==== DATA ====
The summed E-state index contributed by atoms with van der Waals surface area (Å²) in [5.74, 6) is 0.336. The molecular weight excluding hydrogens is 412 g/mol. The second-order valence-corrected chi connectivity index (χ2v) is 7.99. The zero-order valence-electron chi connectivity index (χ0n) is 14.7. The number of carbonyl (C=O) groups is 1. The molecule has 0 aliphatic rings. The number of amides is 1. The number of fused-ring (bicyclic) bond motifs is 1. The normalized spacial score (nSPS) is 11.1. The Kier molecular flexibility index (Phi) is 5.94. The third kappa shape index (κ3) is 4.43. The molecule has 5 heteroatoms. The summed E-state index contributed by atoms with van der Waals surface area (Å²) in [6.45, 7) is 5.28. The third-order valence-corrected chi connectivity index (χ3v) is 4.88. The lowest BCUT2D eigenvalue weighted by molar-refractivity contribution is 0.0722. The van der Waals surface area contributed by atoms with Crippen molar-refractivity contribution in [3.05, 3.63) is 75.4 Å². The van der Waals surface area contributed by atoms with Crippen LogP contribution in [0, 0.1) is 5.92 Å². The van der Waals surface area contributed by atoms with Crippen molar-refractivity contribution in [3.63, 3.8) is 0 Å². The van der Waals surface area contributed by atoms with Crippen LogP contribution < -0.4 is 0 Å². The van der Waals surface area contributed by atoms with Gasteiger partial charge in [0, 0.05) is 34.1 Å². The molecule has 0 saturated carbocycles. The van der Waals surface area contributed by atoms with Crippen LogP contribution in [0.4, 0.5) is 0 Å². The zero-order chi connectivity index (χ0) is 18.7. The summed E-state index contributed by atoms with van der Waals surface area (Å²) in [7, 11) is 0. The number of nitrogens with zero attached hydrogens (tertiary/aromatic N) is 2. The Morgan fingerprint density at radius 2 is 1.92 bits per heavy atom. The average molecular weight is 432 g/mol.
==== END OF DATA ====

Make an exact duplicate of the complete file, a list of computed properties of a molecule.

The summed E-state index contributed by atoms with van der Waals surface area (Å²) in [5.74, 6) is 0.336. The molecular weight excluding hydrogens is 412 g/mol. The second-order valence-corrected chi connectivity index (χ2v) is 7.99. The zero-order valence-electron chi connectivity index (χ0n) is 14.7. The number of carbonyl (C=O) groups is 1. The molecule has 0 aliphatic rings. The number of amides is 1. The number of fused-ring (bicyclic) bond motifs is 1. The normalized spacial score (nSPS) is 11.1. The Kier molecular flexibility index (Phi) is 5.94. The third kappa shape index (κ3) is 4.43. The molecule has 5 heteroatoms. The summed E-state index contributed by atoms with van der Waals surface area (Å²) in [6.45, 7) is 5.28. The third-order valence-corrected chi connectivity index (χ3v) is 4.88. The lowest BCUT2D eigenvalue weighted by molar-refractivity contribution is 0.0722. The van der Waals surface area contributed by atoms with Crippen molar-refractivity contribution in [3.05, 3.63) is 75.4 Å². The van der Waals surface area contributed by atoms with Crippen LogP contribution in [0, 0.1) is 5.92 Å². The van der Waals surface area contributed by atoms with Crippen molar-refractivity contribution in [3.63, 3.8) is 0 Å². The van der Waals surface area contributed by atoms with Crippen LogP contribution < -0.4 is 0 Å². The van der Waals surface area contributed by atoms with Gasteiger partial charge in [0, 0.05) is 34.1 Å². The molecule has 0 saturated carbocycles. The van der Waals surface area contributed by atoms with Crippen LogP contribution in [0.4, 0.5) is 0 Å². The zero-order chi connectivity index (χ0) is 18.7. The summed E-state index contributed by atoms with van der Waals surface area (Å²) in [7, 11) is 0. The number of nitrogens with zero attached hydrogens (tertiary/aromatic N) is 2. The Morgan fingerprint density at radius 2 is 1.92 bits per heavy atom. The average molecular weight is 432 g/mol.